# Derivative of Tan x & Proof in Easy Steps

Derivatives > Derivative of Tan x

## What is the Derivative of Tan x?

The derivative of tan x is sec2x: ## How to Take the Derivative of Tan x

You can take the derivative of tan x using the quotient rule. That’s because of a basic trig identity, which happens to be a quotient:

tan(x) = sin(x) / cos(x).

Step 1: Name the numerator (top term) in the quotient g(x) and the denominator (bottom term) h(x). You could use any names you like, as it won’t make a difference to the algebra. However, g(x) and h(x) are very common choices.

• g(x) = sin(x)
• h(x) = cos(x)

Step 2: Put g(x) and h(x) into the quotient rule formula.  Note that I used d/dx here to denote a derivative instead of g(x)’ or h(x)’. You can use either notation: it’s a personal choice.

Step 3: Differentiate the functions from Step 2. There’s two parts to differentiate:

1. The derivative of the first part of the function—sin(x)— is cos(x)
2. The derivative of cos(x) is -sin(x).

Placing those derivatives into the equation, we get:
f'(x) = [cos(x)*cos(x) – (-sin(x))*sin(x)] / cos(x)2
f'(x)= cos2(x) + sin2(x) / cos(x)2.

Step 4: Use algebra / trig identities to simplify.

• Specifically, start by using the identity cos2(x) + sin2(x) = 1
• This gives you 1/cos2(x), which is equivalent in trigonometry to sec2(x).

If algebra isn’t your strong point, you might find these steps a bit tricky. Chegg offers 30 minutes free tutoring, so if you’re stuck, give them a try!

## Proof of the Derivative of Tan x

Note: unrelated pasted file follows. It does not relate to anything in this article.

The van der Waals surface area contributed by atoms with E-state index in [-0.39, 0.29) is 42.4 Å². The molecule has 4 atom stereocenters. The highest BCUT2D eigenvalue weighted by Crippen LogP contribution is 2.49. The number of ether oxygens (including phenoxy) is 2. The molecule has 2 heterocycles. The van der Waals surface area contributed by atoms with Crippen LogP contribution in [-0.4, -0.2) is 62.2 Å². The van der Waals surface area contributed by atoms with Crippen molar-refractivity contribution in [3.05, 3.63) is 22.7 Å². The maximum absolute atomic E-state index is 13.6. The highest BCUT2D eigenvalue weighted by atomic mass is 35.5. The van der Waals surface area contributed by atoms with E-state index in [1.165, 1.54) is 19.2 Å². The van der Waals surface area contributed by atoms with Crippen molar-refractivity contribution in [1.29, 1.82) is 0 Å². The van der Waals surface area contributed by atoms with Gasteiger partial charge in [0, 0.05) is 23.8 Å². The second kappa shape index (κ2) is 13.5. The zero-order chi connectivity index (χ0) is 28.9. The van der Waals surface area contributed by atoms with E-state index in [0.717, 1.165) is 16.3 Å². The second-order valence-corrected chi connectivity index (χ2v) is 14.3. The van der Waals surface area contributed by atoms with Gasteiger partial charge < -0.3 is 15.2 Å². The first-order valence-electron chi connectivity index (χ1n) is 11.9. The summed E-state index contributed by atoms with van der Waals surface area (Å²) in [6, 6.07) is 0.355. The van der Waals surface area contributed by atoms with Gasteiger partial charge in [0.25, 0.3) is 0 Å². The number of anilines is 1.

There are a couple of ways to prove the derivative tan x. You could start with the definition of a derivative and prove the rule using trigonometric identities. But there’s actually a much easier way, and is basically the steps you took above to solve for the derivative. As it relies only on trig identities and a little algebra, it is valid as a proof. Plus, it skips the need for using the definition of a derivative at all.

## Steps

Sample problem: Prove the derivative tan x is sec2x.

Step 1: Write out the derivative tan x as being equal to the derivative of the trigonometric identity sin x / cos x: Step 2: Use the quotient rule to get: Step 3: Use algebra to simplify: Step 4: Substitute the trigonometric identity sin(x) + cos2(x) = 1: Step 5: Substitute the trigonometric identity 1/cos2x = sec2x to get the final answer:
d/dx tan x = sec2x
That’s it!

## References

Nicolaides, A. (2007). Pure mathematics: Differential calculus and applications, Volume 4. Pass Publications.

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